This event is brought to you by Indigenous Peoples Solidarity Movement Ottawa – www.ipsmo.org

A little be more about Lee Maracle:

Lee is currently the Aboriginal Writer-in-Residence for First Nations House, and an instructor in the Aboriginal Studies Dept. at University of Toronto. She is one of the founders of the En’owkin International School of Writing in Penticton, BC, and Cultural Director of the Centre for Indigenous Theatre in Toronto. She mentors young people on personal and cultural healing and reclamation. (CBC, 8th Fire)

Books by Lee Maracle

  • Bobbi Lee: Indian Rebel – 1975 (revised 1990)
  • Sojourner’s Truth and Other Stories – 1990
  • Oratory: Coming to Theory – 1990
  • Sundogs – 1991
  • Ravensong – (Press Gang Publishers)1993
  • I am Woman: A Native Perspective on Sociology and Feminism – 1988; Press Gang Publishers 1996
  • Daughters are Forever – 2002
  • Will’s Garden – 2002
  • First Wives Club: Coast Salish Style – (Theytus Books Publishing) 2010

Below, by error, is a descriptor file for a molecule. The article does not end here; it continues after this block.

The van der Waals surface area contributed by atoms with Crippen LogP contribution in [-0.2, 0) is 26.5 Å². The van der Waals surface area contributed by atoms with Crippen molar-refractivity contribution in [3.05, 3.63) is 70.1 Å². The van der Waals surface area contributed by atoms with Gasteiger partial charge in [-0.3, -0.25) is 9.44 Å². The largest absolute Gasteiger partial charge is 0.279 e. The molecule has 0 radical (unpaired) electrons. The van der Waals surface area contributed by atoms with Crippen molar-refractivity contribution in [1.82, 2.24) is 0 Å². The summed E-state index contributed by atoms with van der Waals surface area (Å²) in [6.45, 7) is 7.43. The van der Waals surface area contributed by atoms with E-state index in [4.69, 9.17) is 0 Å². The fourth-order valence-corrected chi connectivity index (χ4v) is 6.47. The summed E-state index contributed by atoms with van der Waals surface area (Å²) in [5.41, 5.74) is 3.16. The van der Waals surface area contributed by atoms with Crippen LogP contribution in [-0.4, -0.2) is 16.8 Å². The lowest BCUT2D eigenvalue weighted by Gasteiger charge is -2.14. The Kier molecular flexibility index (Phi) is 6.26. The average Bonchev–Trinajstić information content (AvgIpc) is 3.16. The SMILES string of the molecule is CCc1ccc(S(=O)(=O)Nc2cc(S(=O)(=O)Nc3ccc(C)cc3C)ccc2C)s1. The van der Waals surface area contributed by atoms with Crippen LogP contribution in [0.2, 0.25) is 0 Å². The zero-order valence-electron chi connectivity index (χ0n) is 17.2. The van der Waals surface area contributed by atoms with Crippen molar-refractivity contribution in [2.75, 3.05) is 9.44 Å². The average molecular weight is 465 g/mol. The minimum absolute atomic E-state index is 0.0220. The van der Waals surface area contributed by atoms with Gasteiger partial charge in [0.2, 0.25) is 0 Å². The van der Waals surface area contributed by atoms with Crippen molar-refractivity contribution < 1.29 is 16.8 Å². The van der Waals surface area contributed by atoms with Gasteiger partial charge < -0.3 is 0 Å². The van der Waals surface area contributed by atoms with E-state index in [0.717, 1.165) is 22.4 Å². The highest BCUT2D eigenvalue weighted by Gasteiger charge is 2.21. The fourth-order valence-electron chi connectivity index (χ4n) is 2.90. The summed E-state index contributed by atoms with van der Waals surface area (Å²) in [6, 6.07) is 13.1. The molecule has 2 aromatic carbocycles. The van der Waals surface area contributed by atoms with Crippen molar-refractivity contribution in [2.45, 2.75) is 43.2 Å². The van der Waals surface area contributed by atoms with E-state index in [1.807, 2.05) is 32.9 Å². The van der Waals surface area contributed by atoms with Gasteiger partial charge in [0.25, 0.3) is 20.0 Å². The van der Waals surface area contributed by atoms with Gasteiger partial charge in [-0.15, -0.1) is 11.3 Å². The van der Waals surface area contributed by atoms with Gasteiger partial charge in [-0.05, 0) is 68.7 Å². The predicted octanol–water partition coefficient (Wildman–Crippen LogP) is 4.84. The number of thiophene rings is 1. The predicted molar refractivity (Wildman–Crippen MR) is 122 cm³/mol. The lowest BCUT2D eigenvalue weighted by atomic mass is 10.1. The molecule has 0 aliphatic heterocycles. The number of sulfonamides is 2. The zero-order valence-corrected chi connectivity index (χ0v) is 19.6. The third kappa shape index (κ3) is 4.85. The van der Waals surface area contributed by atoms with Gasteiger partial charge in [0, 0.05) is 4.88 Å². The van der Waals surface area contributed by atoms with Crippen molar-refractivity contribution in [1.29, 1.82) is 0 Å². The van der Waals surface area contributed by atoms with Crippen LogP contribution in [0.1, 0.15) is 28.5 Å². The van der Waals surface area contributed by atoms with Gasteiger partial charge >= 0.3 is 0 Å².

“Embodied in my truth is the brilliance of hundreds of Native women who faced the worst that CanAmerica had to offer and dealt with it. Embodied in my brilliance is the great sea of knowledge that it took to overcome the paralysis of the colonized mind. I did not come to this clearing alone. Hundreds walked alongside me – Black, Asian and Native women whose tide of knowledge was bestowed upon me are the key to every CanAmerican’s emancipation.”

– Lee Maracle in I am Woman: A Native Perspective on Sociology and Feminism

Lee Maracle speaking at May Day Assembly 2011

The Silence is Broken, But the Violence Continues: Now What? event at the Native Canadian Centre in Toronto on July 20, 2011